State Of Florida
Department Of Corrections
Office of the general counsel
Memo To: Rosa Carson, General Counsel
From: Sara Dyehouse, Assistant General Counsel
Date: August 15, 2006
Subject: Use of bispectral index monitor during lethal injection procedure (revised)
As you know, death row inmates around the country have been challenging the three-drug sequence used in lethal injection procedures, alleging, in part, that the administration of pancuronium bromide and/or potassium chloride may cause the “unnecessary and wanton infliction of pain” if the sodium pentothal has failed to produce a sufficient level of unconsciousness prior to their administration. In response to this argument, courts in California and Missouri have required the presence of anesthesiologists at the execution to monitor the inmate’s level of consciousness. To date, after exhaustive attempts, neither state has been able to secure an anesthesiologist willing to participate in executions. In fact, the American Society of Anesthesiologists has recently adopted the position of the American Medical Association that medical professionals should not participate in any way in executions, as it would violate their Hippocratic Oath and their Code of Ethics.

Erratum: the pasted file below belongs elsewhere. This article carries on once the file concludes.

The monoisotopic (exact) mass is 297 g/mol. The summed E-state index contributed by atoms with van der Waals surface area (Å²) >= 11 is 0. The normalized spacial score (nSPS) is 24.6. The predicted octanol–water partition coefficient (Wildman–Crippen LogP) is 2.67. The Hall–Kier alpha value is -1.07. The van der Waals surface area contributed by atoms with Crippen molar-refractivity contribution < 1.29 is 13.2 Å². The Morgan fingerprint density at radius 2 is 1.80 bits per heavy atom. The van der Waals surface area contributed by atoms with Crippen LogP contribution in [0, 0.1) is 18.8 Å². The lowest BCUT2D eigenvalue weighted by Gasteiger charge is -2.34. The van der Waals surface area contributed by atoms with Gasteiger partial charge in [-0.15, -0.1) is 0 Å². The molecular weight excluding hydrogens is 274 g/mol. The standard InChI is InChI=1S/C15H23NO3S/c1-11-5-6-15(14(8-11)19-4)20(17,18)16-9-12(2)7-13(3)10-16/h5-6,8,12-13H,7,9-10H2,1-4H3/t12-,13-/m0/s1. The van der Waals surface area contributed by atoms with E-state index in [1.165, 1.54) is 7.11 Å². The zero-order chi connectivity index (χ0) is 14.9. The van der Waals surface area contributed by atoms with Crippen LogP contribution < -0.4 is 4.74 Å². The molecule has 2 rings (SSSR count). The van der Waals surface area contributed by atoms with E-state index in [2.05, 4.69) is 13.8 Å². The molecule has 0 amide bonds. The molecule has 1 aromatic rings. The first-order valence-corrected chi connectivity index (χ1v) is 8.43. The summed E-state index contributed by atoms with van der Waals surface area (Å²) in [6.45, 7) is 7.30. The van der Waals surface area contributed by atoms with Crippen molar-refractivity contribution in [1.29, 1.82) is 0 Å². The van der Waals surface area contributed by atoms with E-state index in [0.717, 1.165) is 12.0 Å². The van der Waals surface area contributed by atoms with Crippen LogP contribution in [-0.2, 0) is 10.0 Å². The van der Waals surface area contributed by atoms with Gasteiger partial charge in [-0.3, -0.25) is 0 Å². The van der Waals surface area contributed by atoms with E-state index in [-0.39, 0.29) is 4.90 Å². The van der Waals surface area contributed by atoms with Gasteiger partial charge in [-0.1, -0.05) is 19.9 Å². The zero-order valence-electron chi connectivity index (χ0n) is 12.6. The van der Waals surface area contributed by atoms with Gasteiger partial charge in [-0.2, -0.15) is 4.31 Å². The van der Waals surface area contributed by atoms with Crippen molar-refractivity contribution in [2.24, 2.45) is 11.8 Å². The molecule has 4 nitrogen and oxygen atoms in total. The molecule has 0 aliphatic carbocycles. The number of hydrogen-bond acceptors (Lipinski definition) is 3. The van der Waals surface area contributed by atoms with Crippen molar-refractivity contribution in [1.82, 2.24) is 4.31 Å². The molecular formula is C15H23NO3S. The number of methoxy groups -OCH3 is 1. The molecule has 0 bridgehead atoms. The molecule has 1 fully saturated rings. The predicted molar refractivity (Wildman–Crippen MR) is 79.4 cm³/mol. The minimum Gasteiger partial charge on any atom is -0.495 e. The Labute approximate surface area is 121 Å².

So that the Department does not find itself in a similar situation, i.e., with a court order requiring the presence of an anesthesiologist, it has been my legal opinion (and continues to be my legal opinion) that the Department should incorporate into its existent lethal injection procedure the use of a bispectral index monitor, which can assess the inmate’s level of consciousness at all times, but especially following the administration of sodium pentothal and preceding the administration of the pancuronium bromide. The BIS monitor has been used by North Carolina in a previous execution and has withstood significant litigation, most frequently in Flippen v. Beck, case no. 5:06-CT-3062-H (E.D.N.C. July 25, 2006) (Mr. Flippen is scheduled to be executed on August 18, 2006). I have spoken on numerous occasions with North Carolina Deputy Attorney General Thomas Pittman (919-716-6500), who has been lead counsel in all of their litigation, about the BIS monitor, and he wholeheartedly endorses the use of this monitor.
Significantly, in incorporating the BIS monitor into its execution procedure, North Carolina has relied extensively on the expert opinion of Dr. Mark Dershwitz, a professor and academic vice chair of anesthesiology department at the University of Massachusetts